The crush and stampede that struck the hajj last month in Saudi Arabia killed at least 2,121 pilgrims, a new Associated Press tally showed Monday, after officials in the kingdom met to discuss the tragedy.
The toll keeps rising from the Sept. 24 disaster outside Mecca as individual countries identify bodies and work to determine the whereabouts of hundreds of pilgrims still missing. The official Saudi toll of 769 people killed and 934 injured has not changed since Sept. 26, and officials have yet to address the discrepancy.
Crown Prince Mohammed bin Naif bin Abdul Aziz, who is also the kingdom's interior minister, oversaw a meeting late Sunday about the disaster in Mina, according to the official Saudi Press Agency. The agency's report did not mention any official response to the rising death toll.
“The crown prince was reassured on the progress of the investigations,” the SPA report said. “He directed the committee's members to continue their efforts to find the causes of the accident, praying to Allah Almighty to accept the martyrs and wishing the injured a speedy recovery.”
King Salman ordered the investigation into the disaster, the deadliest in the history of the annual pilgrimage. It came after a crane collapse in Mecca earlier that month killed 111 worshippers, and the twin disasters marred the first hajj to be overseen by the king since he ascended to the throne at the start of this year.
The Saudi king holds the title of “Custodian of the Two Holy Mosques,” and the monarchy's supervision of the hajj is a source of great prestige in the Muslim world. Riyadh has rejected a suggestion by Shiite power Iran, its main regional rival, to have an independent body take over planning and administering the five-day hajj pilgrimage, which is required of all able-bodied Muslims once in their lifetimes.
Iran has repeatedly blamed the disaster on the Saudi royal family, accusing it of mismanagement and of covering up the real death toll, which Tehran says exceeds 4,700, without providing evidence.
“The lying and hypercritical bodies, which claim to [be promoting] human rights, as well as the Western governments, which sometimes make great fuss over the death of a single person, remained dead silent in this incident in favor of their allied government,” Iran's Supreme Leader Ayatollah Ali Khamenei said Monday, according to a transcript on his website.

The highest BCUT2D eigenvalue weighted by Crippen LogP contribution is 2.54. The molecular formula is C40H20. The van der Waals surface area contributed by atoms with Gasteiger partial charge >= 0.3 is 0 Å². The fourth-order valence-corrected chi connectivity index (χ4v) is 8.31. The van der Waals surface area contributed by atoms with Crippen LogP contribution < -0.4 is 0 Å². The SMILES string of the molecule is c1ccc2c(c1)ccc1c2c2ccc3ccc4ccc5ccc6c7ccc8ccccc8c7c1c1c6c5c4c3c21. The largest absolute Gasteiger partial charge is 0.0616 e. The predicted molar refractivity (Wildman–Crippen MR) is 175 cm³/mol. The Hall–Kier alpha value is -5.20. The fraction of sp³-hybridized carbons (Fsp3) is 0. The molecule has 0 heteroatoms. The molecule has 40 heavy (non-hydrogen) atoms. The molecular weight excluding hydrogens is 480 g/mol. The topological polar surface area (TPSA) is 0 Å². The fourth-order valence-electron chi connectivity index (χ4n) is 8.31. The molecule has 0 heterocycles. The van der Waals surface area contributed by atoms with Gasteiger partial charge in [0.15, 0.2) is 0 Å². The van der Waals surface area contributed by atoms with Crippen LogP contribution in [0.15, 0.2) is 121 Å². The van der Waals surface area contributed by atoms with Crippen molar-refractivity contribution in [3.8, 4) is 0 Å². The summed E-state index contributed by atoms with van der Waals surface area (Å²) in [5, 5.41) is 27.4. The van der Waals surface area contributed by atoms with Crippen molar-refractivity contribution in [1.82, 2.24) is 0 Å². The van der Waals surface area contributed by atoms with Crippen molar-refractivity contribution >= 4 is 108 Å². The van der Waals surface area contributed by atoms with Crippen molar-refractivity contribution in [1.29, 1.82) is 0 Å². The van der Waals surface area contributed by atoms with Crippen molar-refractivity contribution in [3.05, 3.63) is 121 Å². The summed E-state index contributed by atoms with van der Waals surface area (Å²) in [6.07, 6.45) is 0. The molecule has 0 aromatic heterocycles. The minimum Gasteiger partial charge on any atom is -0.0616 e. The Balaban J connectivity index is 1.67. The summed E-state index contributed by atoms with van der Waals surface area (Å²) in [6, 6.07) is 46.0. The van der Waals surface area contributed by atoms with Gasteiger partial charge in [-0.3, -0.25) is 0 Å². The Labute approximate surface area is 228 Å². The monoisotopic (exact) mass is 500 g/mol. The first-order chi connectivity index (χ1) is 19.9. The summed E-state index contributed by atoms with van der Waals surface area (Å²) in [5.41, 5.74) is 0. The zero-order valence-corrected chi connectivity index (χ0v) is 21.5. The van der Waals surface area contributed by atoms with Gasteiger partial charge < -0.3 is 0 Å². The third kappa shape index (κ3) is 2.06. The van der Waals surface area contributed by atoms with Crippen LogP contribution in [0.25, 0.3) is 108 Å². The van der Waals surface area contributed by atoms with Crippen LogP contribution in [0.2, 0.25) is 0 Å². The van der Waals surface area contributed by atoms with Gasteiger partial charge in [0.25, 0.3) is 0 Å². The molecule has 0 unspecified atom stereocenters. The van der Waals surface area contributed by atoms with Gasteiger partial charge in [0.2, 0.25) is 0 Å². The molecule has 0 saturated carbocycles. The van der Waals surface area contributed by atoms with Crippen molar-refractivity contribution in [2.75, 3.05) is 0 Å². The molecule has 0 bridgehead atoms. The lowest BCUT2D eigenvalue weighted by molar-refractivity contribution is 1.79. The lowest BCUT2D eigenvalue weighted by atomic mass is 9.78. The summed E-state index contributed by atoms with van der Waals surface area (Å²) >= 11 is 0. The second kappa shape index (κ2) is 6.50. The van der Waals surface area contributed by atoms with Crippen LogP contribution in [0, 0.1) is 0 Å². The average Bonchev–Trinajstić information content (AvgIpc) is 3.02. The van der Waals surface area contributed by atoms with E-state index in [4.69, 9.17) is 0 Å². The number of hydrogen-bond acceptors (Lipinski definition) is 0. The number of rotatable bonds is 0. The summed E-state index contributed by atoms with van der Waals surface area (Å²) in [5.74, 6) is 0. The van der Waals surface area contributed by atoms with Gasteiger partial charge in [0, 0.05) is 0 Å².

“If they were sincere, these self-proclaimed advocates of human rights should have demanded accountability, compensation, guarantee for non-recurrence and punishment for the perpetrators of this catastrophe.”
Iran and Saudi Arabia are deeply divided on a host of regional issues and back opposite sides in the wars in Syria and Yemen, where a Saudi-led coalition has been at war with Iran-backed Shiite rebels, known as Houthis, since March.
Saudi Arabia has meanwhile been targeted in gun and bomb attacks by an affiliate of the extremist Islamic State group, which holds a third of Iraq and Syria in its self-declared “caliphate.” Like al-Qaida before it, the IS group views the Saudi royal family as illegitimate because of alleged corruption and its alliance with the United States.
The AP count of the dead from the Mina crush and stampede comes from state media reports and officials' comments from 30 of the over 180 countries that sent citizens to the hajj.
Iran leads all the affected countries, saying it had 465 pilgrims killed. Many of the dead also came from Africa. Nigeria said it lost 199 people, while Mali lost 198, Cameroon lost 76, Niger lost 72, Senegal lost 61, and Ivory Coast and Benin both lost 52.
Others include Egypt with 182, Bangladesh with 137, Indonesia with 126, India with 116, Pakistan with 102, Ethiopia with 47, Chad with 43, Morocco with 36, Algeria with 33, Sudan with 30, Burkina Faso with 22, Tanzania with 20, Somalia with 10, Kenya with eight, Ghana and Turkey with seven, Myanmar and Libya with six, China with four, Afghanistan with two and Jordan and Malaysia with one.
The previous deadliest-ever incident at hajj was a 1990 stampede that killed 1,426 people.